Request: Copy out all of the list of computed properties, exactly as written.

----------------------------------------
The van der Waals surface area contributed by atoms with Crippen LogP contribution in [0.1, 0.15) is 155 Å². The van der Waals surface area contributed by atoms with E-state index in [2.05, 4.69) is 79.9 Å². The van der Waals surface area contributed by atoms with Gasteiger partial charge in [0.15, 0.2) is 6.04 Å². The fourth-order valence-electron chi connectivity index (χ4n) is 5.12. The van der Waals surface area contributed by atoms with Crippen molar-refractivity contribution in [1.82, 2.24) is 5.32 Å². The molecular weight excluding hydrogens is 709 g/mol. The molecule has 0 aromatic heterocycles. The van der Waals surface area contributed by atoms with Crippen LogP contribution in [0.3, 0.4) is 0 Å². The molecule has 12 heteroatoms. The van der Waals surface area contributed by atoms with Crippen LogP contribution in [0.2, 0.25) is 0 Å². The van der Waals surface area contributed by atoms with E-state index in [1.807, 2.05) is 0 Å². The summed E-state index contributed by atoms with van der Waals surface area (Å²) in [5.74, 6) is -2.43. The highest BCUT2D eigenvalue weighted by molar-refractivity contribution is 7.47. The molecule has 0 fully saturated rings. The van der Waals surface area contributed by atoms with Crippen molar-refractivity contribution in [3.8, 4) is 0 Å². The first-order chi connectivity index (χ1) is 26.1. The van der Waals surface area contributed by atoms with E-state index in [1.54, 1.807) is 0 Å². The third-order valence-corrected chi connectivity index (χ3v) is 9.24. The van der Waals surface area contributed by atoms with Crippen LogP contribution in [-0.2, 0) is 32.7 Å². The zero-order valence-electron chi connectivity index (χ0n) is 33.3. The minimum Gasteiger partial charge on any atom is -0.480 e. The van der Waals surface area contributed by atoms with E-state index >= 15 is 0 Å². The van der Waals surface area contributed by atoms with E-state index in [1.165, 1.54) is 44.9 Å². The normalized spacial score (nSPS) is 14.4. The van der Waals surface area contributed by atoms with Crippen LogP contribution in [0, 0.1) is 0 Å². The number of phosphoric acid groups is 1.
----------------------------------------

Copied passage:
The van der Waals surface area contributed by atoms with Crippen LogP contribution in [0.1, 0.15) is 155 Å². The van der Waals surface area contributed by atoms with E-state index in [2.05, 4.69) is 79.9 Å². The van der Waals surface area contributed by atoms with Gasteiger partial charge in [0.15, 0.2) is 6.04 Å². The fourth-order valence-electron chi connectivity index (χ4n) is 5.12. The van der Waals surface area contributed by atoms with Crippen molar-refractivity contribution in [1.82, 2.24) is 5.32 Å². The molecular weight excluding hydrogens is 709 g/mol. The molecule has 0 aromatic heterocycles. The van der Waals surface area contributed by atoms with Crippen LogP contribution in [0.3, 0.4) is 0 Å². The molecule has 12 heteroatoms. The van der Waals surface area contributed by atoms with Crippen LogP contribution in [0.2, 0.25) is 0 Å². The van der Waals surface area contributed by atoms with E-state index in [1.807, 2.05) is 0 Å². The summed E-state index contributed by atoms with van der Waals surface area (Å²) in [5.74, 6) is -2.43. The highest BCUT2D eigenvalue weighted by molar-refractivity contribution is 7.47. The molecule has 0 fully saturated rings. The van der Waals surface area contributed by atoms with Crippen molar-refractivity contribution in [3.8, 4) is 0 Å². The first-order chi connectivity index (χ1) is 26.1. The van der Waals surface area contributed by atoms with E-state index in [1.54, 1.807) is 0 Å². The third-order valence-corrected chi connectivity index (χ3v) is 9.24. The van der Waals surface area contributed by atoms with Crippen LogP contribution in [-0.2, 0) is 32.7 Å². The zero-order valence-electron chi connectivity index (χ0n) is 33.3. The minimum Gasteiger partial charge on any atom is -0.480 e. The van der Waals surface area contributed by atoms with E-state index >= 15 is 0 Å². The van der Waals surface area contributed by atoms with E-state index in [1.165, 1.54) is 44.9 Å². The normalized spacial score (nSPS) is 14.4. The van der Waals surface area contributed by atoms with Crippen LogP contribution in [0, 0.1) is 0 Å². The number of phosphoric acid groups is 1.